The Financial Conduct Authority’s pulse survey into wealth managers and advisers’ operational resilience through Covid-19 has long-term implications for the industry.
Along with its recent speech on its own response to Covid-19, the FCA highlights its key areas of focus.
Operational and financial resilience to maintain the protection of client assets and money is top of the list.
Companies should not be surprised by this survey landing on their desk. It is a classic part of any regulator’s crisis playbook.
After a difficult start for some, the consensus is that the investment management industry has responded well to Covid-19 to date.
Companies that have gathered good feedback from their clients by testing their remote experience as well as their reaction to market volatility will be well placed for the assessment and any ultimate evaluation.
That being said, there is still room for improvement across the industry.
This crisis has shown that the most resilient companies are those who have invested in digitisation and have been able to reduce their reliance on manual processes and provide a more agile client experience.
Advisers already managing relationships remotely are better placed than many of the digital laggards.
The same cannot be said for all companies however, due to the industry’s digital divide.
One outcome of the FCA’s survey will likely be increased pressure to digitise, with remote ‘know your customer’ checks and transfers being early examples of this trend.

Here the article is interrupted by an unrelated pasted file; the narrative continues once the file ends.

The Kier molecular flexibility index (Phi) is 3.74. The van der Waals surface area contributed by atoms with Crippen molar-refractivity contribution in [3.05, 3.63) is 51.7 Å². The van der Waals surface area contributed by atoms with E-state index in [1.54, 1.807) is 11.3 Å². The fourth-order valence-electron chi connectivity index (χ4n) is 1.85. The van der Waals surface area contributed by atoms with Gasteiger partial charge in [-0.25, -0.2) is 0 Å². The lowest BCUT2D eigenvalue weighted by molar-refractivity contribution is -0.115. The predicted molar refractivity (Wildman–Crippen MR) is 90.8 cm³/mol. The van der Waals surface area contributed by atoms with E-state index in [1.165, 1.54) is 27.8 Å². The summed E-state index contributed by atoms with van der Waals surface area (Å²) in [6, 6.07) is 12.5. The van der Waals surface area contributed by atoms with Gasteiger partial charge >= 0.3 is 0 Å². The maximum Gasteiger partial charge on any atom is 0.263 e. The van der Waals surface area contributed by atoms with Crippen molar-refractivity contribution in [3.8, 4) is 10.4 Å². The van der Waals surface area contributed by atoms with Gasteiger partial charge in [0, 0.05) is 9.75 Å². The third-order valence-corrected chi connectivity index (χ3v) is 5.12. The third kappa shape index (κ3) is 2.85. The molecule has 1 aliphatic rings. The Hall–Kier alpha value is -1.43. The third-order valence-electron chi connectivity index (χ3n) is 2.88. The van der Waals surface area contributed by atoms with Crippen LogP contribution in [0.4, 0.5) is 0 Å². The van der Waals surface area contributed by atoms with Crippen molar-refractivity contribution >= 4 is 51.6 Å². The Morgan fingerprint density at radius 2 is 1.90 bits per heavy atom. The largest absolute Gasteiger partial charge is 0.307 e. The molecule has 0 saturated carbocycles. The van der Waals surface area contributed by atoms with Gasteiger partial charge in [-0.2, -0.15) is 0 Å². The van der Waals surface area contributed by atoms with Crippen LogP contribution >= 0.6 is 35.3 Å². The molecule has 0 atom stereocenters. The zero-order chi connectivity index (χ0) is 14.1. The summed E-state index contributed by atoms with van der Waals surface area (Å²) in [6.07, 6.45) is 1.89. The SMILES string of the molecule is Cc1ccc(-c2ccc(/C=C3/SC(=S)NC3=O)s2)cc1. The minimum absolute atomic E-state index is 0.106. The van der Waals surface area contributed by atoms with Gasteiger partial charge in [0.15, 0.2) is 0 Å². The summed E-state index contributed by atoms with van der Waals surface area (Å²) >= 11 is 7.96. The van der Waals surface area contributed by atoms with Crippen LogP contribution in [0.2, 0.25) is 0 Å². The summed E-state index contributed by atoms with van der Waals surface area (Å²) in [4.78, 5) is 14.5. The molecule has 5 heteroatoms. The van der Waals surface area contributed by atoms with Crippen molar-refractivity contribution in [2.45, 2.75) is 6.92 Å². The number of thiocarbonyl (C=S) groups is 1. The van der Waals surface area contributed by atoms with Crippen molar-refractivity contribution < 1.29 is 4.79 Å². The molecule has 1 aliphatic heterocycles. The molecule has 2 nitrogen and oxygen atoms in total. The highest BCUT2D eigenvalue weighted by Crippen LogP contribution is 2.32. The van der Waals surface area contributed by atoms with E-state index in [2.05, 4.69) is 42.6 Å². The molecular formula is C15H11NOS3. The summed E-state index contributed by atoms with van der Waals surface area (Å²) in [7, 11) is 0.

Companies must examine how they can offer the same level of service while improving the client experience and meet new demand for digitised services across the board.
Asking the right questions
The FCA could not have been clearer with its expectation that Covid-19 will mean that we may see some companies fail.
What companies need to understand, with the FCA’s help, is how operational resilience is impacting financial resilience.
The survey demonstrates that the FCA wants companies to think about factoring in their Covid-19 experiences to their capital and operational risk planning now, and not wait until 2021.
Now is the time for companies to use the Covid-19 experience to proactively re-examine areas of potential weakness or under-investment and to have discussions with areas of the business that were slow to react to managing the risks that emerged.
For example, did brokers experience technology issues as a result of increased trading volumes?
Identify your vulnerabilities and how those could be made safe, including issues with third parties: how well did they perform and how did they communicate when there were issues?
Operational risk teams should also work alongside finance teams who are both well placed to add significant value to companies’ forward-looking resilience planning and help preparations to improve outcomes. How can these teams better work together?
The practice run
Companies have experienced the real life stress test that will support forward planning and the ability to build operational resilience to enable continuity of service.